The outside world at this time of year is drab and frozen. The winter air, when not soggy with rain, tends to be thin but crisp. Against the dun-grey skies the leafless trees are etched in black ink, seemingly asleep. This year we have had unexpected visitors from Siberia; late frost, ice and deep snow. Snow may be a rare treat to our children, but to birds it means more hardship as feeding and drinking becomes even more difficult. It is often a matter of life or death. Freshly prepared food (softened cookies mixed with a large amount of beef dripping and dry mealworms, laced with peanut butter and a handful of sultanas), plus two types of premium seeds: sunflower heads and one for my robin, are received enthusiastically. Warm water for drinking and washing is also appreciated as it warms their feet and bodies when they sit on the container edge. Providing for our feathered friends, as ancient Egyptians called birds, is of great importance as many independent surveys report rapidly disappearing wildlife in all European countries, irrespective of their level of industrialisation. Some people may think this is nothing to do with their own backyard. But let me ask this: when did you last see a song thrush or a redwing in your garden?
We may attribute diminishing wildlife numbers to factors such as urbanisation of open spaces and intensive farming, but I am convinced that disintegration of our communities must also contribute. Many years ago when we moved into our present home, I started feeding the birds in my garden. In the first few weeks I had only a few diners but as the winter progressed, the feeding table become so overcrowded that I had to open five more to cater for around 100 birds. But I didn’t have the same luck making new human friends because most people in my street don’t know each other. We are all busy working people but I cannot help regretting our loss of friendly community. In true community spirit, all of us could participate in creating wildlife gardens, and preserving our natural heritage for our families’ and our own pleasure. We are part of the same cycle that is continually renewed, thus ensuring that life on earth in all its variety, come spring, can begin again. If we don’t save our wildlife and our countryside, who will?
In one of her recent interviews Alison Steadman said that she loves watching the birds feeding outside her window, and that it gives her a warm feeling. I could not agree more. Observing the wildlife in our gardens or in the countryside also broadens our horizons. We begin to want to know more and learn why creatures we observe behave the way they do. Let me give you one example here. Many people ask this question: how do birds stay on their perches? All birds that perch are able to stay put on tree branches while asleep or in bad, windy weather thanks to a brilliant anatomical device. This device is particularly indispensable to all migrating birds during resting periods when exhausted after a long daily flight, they sleep heavily, often in hazardous conditions. In fact, this device is so good that sometimes a bird stays up on a branch, although it had died in the meantime. So what is it? It is a tendon called the flexor that extends from muscles in each thigh downwards, over the knee, down the length of the shank, around the ankle, and under the toes of each foot. They are arranged in such a way that the bird’s body weight, when bending the knee, causes the tendon to draw tight over the pulley formed by the knee, thus closing the claws. When the bird is asleep, and therefore in a relaxed state, this tight grip is so powerful that no matter how strong the wind is, it cannot dislodge the sleeping bird.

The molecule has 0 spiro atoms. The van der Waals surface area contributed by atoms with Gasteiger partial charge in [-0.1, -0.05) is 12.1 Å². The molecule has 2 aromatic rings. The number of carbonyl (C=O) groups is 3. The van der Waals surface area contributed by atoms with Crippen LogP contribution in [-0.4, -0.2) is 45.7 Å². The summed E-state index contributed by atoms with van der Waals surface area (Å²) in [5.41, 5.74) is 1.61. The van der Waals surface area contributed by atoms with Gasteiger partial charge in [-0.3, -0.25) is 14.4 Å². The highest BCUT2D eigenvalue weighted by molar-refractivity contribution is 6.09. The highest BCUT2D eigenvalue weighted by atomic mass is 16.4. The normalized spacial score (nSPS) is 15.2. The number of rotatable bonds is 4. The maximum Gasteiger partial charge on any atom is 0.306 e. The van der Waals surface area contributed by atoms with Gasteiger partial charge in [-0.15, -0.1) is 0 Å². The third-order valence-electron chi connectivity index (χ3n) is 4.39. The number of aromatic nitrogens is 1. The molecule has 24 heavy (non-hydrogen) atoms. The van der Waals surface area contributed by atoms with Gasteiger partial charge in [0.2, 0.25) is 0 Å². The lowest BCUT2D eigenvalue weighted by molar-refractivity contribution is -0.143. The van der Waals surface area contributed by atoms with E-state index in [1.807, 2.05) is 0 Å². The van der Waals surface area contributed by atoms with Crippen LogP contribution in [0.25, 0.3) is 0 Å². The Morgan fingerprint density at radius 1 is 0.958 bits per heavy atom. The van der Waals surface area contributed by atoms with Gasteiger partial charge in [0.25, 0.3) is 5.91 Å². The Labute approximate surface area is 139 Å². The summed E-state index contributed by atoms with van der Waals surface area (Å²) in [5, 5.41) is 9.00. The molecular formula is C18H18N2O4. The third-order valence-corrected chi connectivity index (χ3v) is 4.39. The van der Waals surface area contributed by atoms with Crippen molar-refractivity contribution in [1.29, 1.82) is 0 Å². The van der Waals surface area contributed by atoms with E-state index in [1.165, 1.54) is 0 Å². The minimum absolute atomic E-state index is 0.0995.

With the mystery of perching solved, I would like to highlight a different approach in research into animal psychology that has emerged recently and is greatly interesting. What we now accept is that we have a very limited knowledge of animals’ psychological abilities. It is not surprising because we still don’t fully understand the workings of a human brain. We all know the saying that to understand someone and his actions, we have to walk in his shoes. In reality, we often don’t apply this technique to human relationships, let alone to animal ones. Consequently, any research in animal behaviour will be flawed, if it is based on human perception alone. This was clearly illustrated in one documentary devoted to the testing of the intelligence of big primates. The researcher testing the level of understanding of human language in a chimpanzee was wearing headgear similar to that worn by the astronauts who walked on the moon. The purpose of the headgear was to prevent the chimpanzee from reading facial expressions, and the absurdity of this wasn’t lost on the animal, while the scientist was totally oblivious to it.